Contact: Rosanne Fohn
|Bjorn Steffensen, D.D.S., M.S., Ph.D., received the first American Association of Dental Research (AADR) Irwin D. Mandel Distinguished Mentoring Award.|
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The educational, research and mentoring efforts of the Dental School at the UT Health Science Center San Antonio have been recognized this spring on the national level.Bjorn Steffensen, D.D.S., M.S., Ph.D.
, received the first American Association of Dental Research (AADR) Irwin D. Mandel Distinguished Mentoring Award March 21 at the association’s annual meeting in Tampa, Fla.
In addition, the Dental School’s Evidence-Based Practice education program was premiered at the American Dental Association’s Evidence-Based Practice Champions Conference in Chicago. John Rugh, Ph.D.
, and two Health Science Center dental students gave the presentation March 10. The San Antonio program was selected from all North American academic dental programs for this distinction.AADR mentoring award
Dr. Steffensen, who received the distinguished mentoring award, has served as the associate dean for research and director of the Comprehensive Institutional Research Training Program in Craniofacial Oral Biology since 2005. Dr. Steffensen is sought after as a mentor for aspiring investigators and collaborators. He has mentored six faculty, nine postdoctoral fellows, 10 M.S. and Ph.D. students, and 14 dental, college and high school students. This mentorship has led to 20 peer-reviewed publications and more than 50 abstracts for presentation by his protégés at national and local research meetings. Complementing his hands-on approach to mentoring, Dr. Steffensen has been a key figure in research training at the Health Science Center.
Since 2002, he coordinated the dental student research program and organized a summer research seminar series for the trainees. Under his direction, 125 dental students have had research experiences, and most of the students have presented their research findings at national scientific meetings.
“The AADR is proud to recognize Bjorn Steffensen for his outstanding commitment to mentorship and development of dental research students and professionals. The mentor relationship is key to the continued success of dental professionals,” said AADR President Jeffrey Ebersole.
Dental School Dean Kenneth Kalkwarf, D.D.S., M.S., added, “Dr. Steffensen is truly an outstanding clinician-scientist and a mentor with sincere dedication to research training. He combines the best of hands-on research guidance with strong administrative skills for program and research management. By his multifaceted contributions to trainees at multiple levels, Bjorn has significantly impacted our university and the training of new scientists for oral health research. His own trainees and those from his comprehensive research training program are becoming recognized across the country as they enter productive positions in academia.”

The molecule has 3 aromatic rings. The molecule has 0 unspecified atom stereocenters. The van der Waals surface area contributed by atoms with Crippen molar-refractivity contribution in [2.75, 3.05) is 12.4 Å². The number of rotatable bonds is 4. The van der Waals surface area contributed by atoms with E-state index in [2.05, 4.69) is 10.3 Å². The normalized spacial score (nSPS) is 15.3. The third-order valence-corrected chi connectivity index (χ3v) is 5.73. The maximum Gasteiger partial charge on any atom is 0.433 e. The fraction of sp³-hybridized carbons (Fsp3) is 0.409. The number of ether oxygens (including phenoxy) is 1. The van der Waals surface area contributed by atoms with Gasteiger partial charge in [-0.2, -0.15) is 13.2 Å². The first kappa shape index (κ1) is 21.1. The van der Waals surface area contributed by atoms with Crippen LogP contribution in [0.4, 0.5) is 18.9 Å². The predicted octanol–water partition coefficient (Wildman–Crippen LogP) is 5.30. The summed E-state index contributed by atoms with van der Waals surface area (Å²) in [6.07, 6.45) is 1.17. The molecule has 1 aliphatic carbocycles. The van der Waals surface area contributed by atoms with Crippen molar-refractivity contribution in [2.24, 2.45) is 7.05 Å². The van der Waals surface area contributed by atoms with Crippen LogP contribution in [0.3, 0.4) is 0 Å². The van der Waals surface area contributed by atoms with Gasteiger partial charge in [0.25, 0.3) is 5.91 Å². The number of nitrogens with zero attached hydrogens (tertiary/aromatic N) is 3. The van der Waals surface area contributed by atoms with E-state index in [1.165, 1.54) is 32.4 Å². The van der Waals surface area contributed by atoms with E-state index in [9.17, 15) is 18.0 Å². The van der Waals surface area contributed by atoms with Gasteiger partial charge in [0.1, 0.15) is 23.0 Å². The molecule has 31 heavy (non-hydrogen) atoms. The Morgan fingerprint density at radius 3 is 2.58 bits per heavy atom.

Dr. Steffensen also was named a fellow in the American Dental Education Association Leadership Institute
Evidence-Based Practice Program
|John Rugh, Ph.D., professor in the Department of Developmental Dentistry, was invited by the American Dental Association to give a presentation on the Dental School’s Evidence-Based Practice Program at the ADA’s Evidence-Based Practice Champions Conference.|
With the profusion of dental research and the competing demands of a busy dental practice, it is often difficult for dentists to keep up with the latest evidence-based treatment recommendations for their patients.
Dr. Rugh, professor in the Department of Developmental Dentistry, was invited by the American Dental Association to give a presentation on the Dental School’s Evidence-Based Practice Program that he directs. Supported by a National Institutes of Health grant, the Education Research Program trains dental students and residents to become lifelong learners using translational research methods that help answer clinical questions. Assisting Dr. Rugh with the presentation were dental students Sarah Shin and Judy Philip.
During their dental education, students learn to ask focused clinical questions. They then search for available studies on the topic, evaluate which approach is best and write critically appraised topics (CATS) – structured one-page summaries and critiques of the best available evidence ― on the focused question. More than 400 CATS are archived in the Health Science Center’s searchable CATS Library (http://cats.uthscsa.edu
), where they also are available to practicing dentists and the public.
“CATS serve as a mechanism to infuse science and critical thinking skills into dental education at all levels,” Dr. Rugh explained. As they progress through Dental School and into residencies, students learn to apply their skills and work in collaboration with faculty members and alumni to find the best evidence to solve clinical questions, which they then share with practicing dentists in the community.
Dr. Rugh credited the enthusiastic support of the dental faculty, residents, students and Dental School administration for the success and national recognition of the program. He reported that 83 dental faculty members have completed training in evidence-based practice and now serve as mentors and co-authors with dental students and residents writing CATS for the school’s online CATS Library
. The library has been selected for indexing on the British Trip Database – Clinical Search Engine
and is becoming a worldwide resource for up-to-date oral health knowledge.